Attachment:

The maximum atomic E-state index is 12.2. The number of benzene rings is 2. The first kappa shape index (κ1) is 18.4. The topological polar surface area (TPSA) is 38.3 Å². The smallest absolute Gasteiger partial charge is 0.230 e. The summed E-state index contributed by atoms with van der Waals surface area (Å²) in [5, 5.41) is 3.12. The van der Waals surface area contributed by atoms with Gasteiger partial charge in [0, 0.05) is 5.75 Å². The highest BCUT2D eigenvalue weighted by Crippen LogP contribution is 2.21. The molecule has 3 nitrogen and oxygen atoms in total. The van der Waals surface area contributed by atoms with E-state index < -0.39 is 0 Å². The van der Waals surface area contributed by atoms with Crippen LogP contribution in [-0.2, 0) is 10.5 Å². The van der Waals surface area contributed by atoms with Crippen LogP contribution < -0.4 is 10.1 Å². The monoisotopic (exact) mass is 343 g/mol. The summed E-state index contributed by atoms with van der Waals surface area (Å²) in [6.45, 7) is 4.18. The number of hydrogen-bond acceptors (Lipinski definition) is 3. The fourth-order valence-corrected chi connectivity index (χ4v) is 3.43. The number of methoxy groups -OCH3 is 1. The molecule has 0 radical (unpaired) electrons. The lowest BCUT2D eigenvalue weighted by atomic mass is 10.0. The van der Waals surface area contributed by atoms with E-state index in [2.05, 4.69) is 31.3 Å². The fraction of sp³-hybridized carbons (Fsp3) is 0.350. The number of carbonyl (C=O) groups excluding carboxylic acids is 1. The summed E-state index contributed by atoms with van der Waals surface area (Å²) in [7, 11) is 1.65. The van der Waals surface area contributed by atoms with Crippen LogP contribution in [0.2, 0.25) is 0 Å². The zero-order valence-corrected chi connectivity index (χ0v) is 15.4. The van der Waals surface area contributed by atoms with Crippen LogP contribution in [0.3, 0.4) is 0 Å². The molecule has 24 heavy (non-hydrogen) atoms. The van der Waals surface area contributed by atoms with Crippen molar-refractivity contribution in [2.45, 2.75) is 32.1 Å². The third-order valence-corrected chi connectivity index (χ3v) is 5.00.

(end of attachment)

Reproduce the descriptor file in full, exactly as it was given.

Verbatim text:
The maximum atomic E-state index is 12.2. The number of benzene rings is 2. The first kappa shape index (κ1) is 18.4. The topological polar surface area (TPSA) is 38.3 Å². The smallest absolute Gasteiger partial charge is 0.230 e. The summed E-state index contributed by atoms with van der Waals surface area (Å²) in [5, 5.41) is 3.12. The van der Waals surface area contributed by atoms with Gasteiger partial charge in [0, 0.05) is 5.75 Å². The highest BCUT2D eigenvalue weighted by Crippen LogP contribution is 2.21. The molecule has 3 nitrogen and oxygen atoms in total. The van der Waals surface area contributed by atoms with E-state index < -0.39 is 0 Å². The van der Waals surface area contributed by atoms with Crippen LogP contribution in [-0.2, 0) is 10.5 Å². The van der Waals surface area contributed by atoms with Crippen LogP contribution < -0.4 is 10.1 Å². The monoisotopic (exact) mass is 343 g/mol. The summed E-state index contributed by atoms with van der Waals surface area (Å²) in [6.45, 7) is 4.18. The number of hydrogen-bond acceptors (Lipinski definition) is 3. The fourth-order valence-corrected chi connectivity index (χ4v) is 3.43. The number of methoxy groups -OCH3 is 1. The molecule has 0 radical (unpaired) electrons. The lowest BCUT2D eigenvalue weighted by atomic mass is 10.0. The van der Waals surface area contributed by atoms with E-state index in [2.05, 4.69) is 31.3 Å². The fraction of sp³-hybridized carbons (Fsp3) is 0.350. The number of carbonyl (C=O) groups excluding carboxylic acids is 1. The summed E-state index contributed by atoms with van der Waals surface area (Å²) in [7, 11) is 1.65. The van der Waals surface area contributed by atoms with Crippen LogP contribution in [0.2, 0.25) is 0 Å². The zero-order valence-corrected chi connectivity index (χ0v) is 15.4. The van der Waals surface area contributed by atoms with Crippen LogP contribution in [0.3, 0.4) is 0 Å². The molecule has 24 heavy (non-hydrogen) atoms. The van der Waals surface area contributed by atoms with Crippen molar-refractivity contribution in [2.45, 2.75) is 32.1 Å². The third-order valence-corrected chi connectivity index (χ3v) is 5.00.